“Nailing it at Christmas dinner“
wie geht’s :). Are you ready for the final stretch of the Advent Calendar?
Today we’ll take a quick look at something that will make you everybody’s darling at Christmas dinner:
And if you thought “Hmmm, that sounds kind of like mehhh.” then you’re spot on because going “Mehhhh” is the essence of mäkeln.
When you look up mäkeln in a dictionary, you get to criticize. But that is way to general. And because mäkeln is hard to translate, let’s just look at an example…
- “Oh… sind da Kapern in der Sauce? Ich mag Kapern nicht.”
“Es sind drei Kapern auf deinem Teller. Soll ich die nehmen?”
“Nee, is schon ok.”
“Hmmm… oh… irgendwie sind die Kartoffeln echt trocken.”
“Dann misch die mit Soße.”
“Aber…. da sind ja Kapern drin.”
“Ugh… willst du ein bisschen Butter?”
“Oh… uh… ist das gesalzene Butter?!?!… oh puh… ist ECHT salzig.”
- “Oh… are there capers in the sauce? I don’t like capers.”
“There are three capers on your plate. Should I take them?”)
“Nah, it’s okay.”
“Hmmm… oh… the potatoes are really dry somehow.”
“Then mix them with sauce.”
“But … there are capers in there.”
“Ugh… do you want a bit of butter?”
“Oh… uh… is that salted butter?!?!… oh… phew… it’s REALLY salty.”
THIS is mäkeln – this specific nagging way of complaining about even the smallest flaws just to express your discontent.
Technically, you can do it with anything but it’s primarily used in context of food and there’s not only the verb but also a few related words.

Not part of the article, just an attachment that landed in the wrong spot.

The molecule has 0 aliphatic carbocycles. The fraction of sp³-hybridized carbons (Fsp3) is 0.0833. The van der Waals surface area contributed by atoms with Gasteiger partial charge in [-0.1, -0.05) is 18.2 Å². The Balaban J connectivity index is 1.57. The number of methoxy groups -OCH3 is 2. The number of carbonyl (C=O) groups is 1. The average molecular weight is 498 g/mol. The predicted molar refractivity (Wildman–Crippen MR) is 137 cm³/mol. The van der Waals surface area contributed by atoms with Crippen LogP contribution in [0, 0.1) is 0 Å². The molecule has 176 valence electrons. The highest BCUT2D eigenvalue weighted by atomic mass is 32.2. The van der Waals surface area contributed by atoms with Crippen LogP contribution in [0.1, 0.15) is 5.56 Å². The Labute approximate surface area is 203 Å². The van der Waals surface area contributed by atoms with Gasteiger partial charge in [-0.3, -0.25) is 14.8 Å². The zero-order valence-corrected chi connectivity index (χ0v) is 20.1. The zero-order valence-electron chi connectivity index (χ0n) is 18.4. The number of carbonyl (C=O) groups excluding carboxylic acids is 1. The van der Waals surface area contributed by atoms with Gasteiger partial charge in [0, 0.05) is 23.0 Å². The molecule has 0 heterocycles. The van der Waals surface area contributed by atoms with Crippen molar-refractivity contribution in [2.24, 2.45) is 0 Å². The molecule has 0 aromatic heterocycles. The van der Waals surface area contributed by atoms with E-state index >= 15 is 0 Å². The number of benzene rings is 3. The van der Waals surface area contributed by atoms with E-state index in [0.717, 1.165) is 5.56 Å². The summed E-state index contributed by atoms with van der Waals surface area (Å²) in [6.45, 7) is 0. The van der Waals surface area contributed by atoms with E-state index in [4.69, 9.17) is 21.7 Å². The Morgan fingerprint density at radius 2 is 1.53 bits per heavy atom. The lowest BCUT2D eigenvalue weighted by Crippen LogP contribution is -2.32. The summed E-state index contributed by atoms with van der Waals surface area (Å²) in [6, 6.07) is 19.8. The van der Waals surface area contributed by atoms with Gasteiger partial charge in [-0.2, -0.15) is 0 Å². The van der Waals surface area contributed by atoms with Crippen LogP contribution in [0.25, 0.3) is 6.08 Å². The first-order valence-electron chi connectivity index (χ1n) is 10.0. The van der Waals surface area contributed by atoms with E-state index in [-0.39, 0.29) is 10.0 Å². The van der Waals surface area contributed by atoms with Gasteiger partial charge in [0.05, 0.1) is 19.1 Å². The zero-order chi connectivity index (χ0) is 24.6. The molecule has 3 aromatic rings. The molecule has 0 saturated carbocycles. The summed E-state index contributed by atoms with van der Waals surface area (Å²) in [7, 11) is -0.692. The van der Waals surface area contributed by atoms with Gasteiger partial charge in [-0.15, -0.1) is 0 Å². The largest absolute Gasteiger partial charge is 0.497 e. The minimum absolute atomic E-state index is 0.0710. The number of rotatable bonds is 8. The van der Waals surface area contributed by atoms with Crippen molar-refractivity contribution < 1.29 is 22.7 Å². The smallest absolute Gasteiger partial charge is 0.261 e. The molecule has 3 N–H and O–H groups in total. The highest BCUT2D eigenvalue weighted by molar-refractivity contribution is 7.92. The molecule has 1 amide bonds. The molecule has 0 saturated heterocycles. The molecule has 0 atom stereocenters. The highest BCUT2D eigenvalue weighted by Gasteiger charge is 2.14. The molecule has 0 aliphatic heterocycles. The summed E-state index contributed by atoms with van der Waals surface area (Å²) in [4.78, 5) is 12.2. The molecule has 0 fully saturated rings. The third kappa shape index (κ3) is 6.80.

- Wenn wir bei meiner Oma sind, bitte bitte bitte mäkel nicht am Essen rum, so wie zu Hause.
- When we’re at my grandma’s, please please please don’t keep criticize the food like you do at home.
- Dein Gemäkel/deine Mäkelei geht mir auf die Nerven.
- Your whining about the food goes on my nerves.
- Hilfe, mein Sohn ist erst ein Jahr und schon echt mäkelig. Er will nur weiße Trüffel, schwarze nimmt er nicht.Was kann ich tun?
- Help, my son is only three months old and already quite picky. He only wants white truffle, he doesn’t take the black ones. What can I do?
- Thomas war als Kind ein echter Mäkelfritze.
- Thomas was a real “food diva” as a kid.
(no idea if there’s a better translation)
Now, some of you (at least those who said they could read Nietzsche in the survey ;) might know the word der Makel. Der Makel is a German word for flaw, defect and it would make a LOT of sense, if mäkeln was based on that. But actually, it’s not. The word der Makel comes from the Latin word macula, which meant flaw, stain. That’s actually also where macchiato comes from. It’s a coffee “stained” with milk.
The word mäkeln on the other hand is thought to be related to the word der Makler and the verb makeln. If you’ve ever searched for an apartment in Germany, you might have heard those. A Makler is a basically agent, for real estate, yachts and stock and stuff like that, and the core idea of the words is trading.
And now imagine you’re on a market somewhere… what is an essential part of trading and bargaining? Trying to lower the price. And a really really really good way to do that is to find small flaws on the product.
And then, it slowly made its way to the dinner table :). So if you cook a nice something for someone and they keep uttering minor complaints, just say…
- Hör auf zu mäkeln.
- Stop nagplaining.
Yeah… nagplaining isn’t a word of course. It’s a mix of nagging and complaining and I think it best captures what mäkeln is.
Or maybe English does have a good word, and I just didn’t find it. If so, let me know in the comments. And also, if English is not your native language… do you have a counterpart to mäkeln your language?
That’s it for today, have a great day and bis morgen :).